During a prolonged drought in the early 1990s, L.A.'s Department of Water and Power and Department of Public Works conducted an ambitious experiment. In eight homes, including those of several elected officials, they installed "gray water" equipment that diverted the outflows from washing machines, showers, bathtubs and bathroom sinks to irrigate lawns and gardens outside the homes.
Participants in the program were happy with the results, and the test was officially proclaimed successful in a 21-page research report that found the installations reduced water consumption by about 50% per household on average. No human disease pathogens were found in the outside drainage areas.
Now, the drought is back, the report forgotten, and here we are again, facing another statewide water shortage with river flows at record lows and L.A. residents facing mandatory 15% usage cuts. So what happened to the simple plumbing trick that could save so much water?
What happened was that state health and housing officials, asked in 1992 by the Legislature to draw up a permit code to regulate and legalize gray water use, instead presented a statute so laden with oppressive regulations that few Californians have installed systems. Appendix G of the state plumbing code requires that gray water systems not only get costly permits and have extensive filtering systems but that they also be installed 9 inches underground -- too deep to irrigate most plantings.
In the entire state, only an estimated 200 legal gray water systems have been built. The draconian permitting process has driven gray water, literally as well as figuratively, underground. As many as 1.7 million gray water outlets are running illegally in California, according to Santa Barbara gray water guru Art Ludwig, whose Oasis Design website is a leading resource for gray water research, lore and history.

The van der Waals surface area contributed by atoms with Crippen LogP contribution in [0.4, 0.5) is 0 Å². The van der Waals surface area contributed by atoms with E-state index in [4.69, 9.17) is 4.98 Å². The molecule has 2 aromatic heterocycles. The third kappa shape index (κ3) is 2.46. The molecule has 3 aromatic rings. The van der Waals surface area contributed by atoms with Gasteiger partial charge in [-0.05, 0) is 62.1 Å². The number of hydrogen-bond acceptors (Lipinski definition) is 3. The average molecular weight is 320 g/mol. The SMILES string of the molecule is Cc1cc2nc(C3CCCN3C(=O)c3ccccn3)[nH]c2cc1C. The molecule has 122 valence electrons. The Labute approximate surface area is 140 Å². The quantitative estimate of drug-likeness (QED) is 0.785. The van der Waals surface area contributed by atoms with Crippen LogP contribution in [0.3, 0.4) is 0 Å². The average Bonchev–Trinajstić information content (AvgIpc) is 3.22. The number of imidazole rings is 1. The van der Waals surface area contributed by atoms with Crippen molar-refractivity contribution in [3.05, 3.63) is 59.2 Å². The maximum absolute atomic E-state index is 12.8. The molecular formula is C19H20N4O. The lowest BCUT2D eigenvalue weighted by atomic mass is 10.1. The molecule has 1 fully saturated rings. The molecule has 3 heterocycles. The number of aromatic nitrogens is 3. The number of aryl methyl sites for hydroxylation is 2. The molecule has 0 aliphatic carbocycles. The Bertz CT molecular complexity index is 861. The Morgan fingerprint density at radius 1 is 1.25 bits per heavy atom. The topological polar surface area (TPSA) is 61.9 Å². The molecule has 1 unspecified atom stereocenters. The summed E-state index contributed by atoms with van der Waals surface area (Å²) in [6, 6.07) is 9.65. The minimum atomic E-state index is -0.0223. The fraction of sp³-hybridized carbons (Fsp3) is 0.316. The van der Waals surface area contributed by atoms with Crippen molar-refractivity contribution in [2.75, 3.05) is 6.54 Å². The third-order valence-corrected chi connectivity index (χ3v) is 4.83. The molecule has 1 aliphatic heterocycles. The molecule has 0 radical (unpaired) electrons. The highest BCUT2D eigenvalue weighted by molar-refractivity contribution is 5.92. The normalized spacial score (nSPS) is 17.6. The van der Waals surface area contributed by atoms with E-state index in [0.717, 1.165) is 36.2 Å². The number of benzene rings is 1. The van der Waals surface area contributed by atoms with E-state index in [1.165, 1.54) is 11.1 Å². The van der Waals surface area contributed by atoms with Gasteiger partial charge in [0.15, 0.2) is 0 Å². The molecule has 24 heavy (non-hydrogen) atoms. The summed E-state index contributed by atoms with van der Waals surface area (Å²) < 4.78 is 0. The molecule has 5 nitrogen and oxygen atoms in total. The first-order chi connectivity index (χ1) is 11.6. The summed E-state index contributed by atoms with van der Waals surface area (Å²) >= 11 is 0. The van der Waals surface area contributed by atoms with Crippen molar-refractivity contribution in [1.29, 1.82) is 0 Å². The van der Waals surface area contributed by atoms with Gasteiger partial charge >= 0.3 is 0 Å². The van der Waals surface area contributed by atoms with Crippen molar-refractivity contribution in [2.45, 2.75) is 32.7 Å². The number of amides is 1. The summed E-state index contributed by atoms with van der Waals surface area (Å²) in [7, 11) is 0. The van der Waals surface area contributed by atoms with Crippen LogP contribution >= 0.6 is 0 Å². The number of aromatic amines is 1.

In official state language, these unofficial gray water systems are "unapproved auxiliary water supplies." But none of the owners has been prosecuted. Northern California even has its "gray water guerrillas," who help homeowners all over the state to construct their own unpermitted systems. "It's a benign conspiracy," says San Diego County gray water expert Steve Bilson.
At the heart of the official obstructiveness is the Sacramento bureaucracies' unproven suspicion that gray waste water carries disease. "They became obsessed with irrelevant risks," Ludwig says. "They miss the big thing -- pollution by industry -- and focus on this."
He says the Centers for Disease Control has found no human disease transmissions from gray water irrigation.
Bilson suggests that state officials were originally overly cautious because of major ground-water pollution issues of the early 1990s -- such as factory-site perchlorates and MBTE from gas station storage tanks.
Water expert Larry Farwell, who participated in the 1990s state safety discussion, said, "Nothing is cuter than two kids bathing in a tub together, but once you pull the plug, they say you have toxic waste."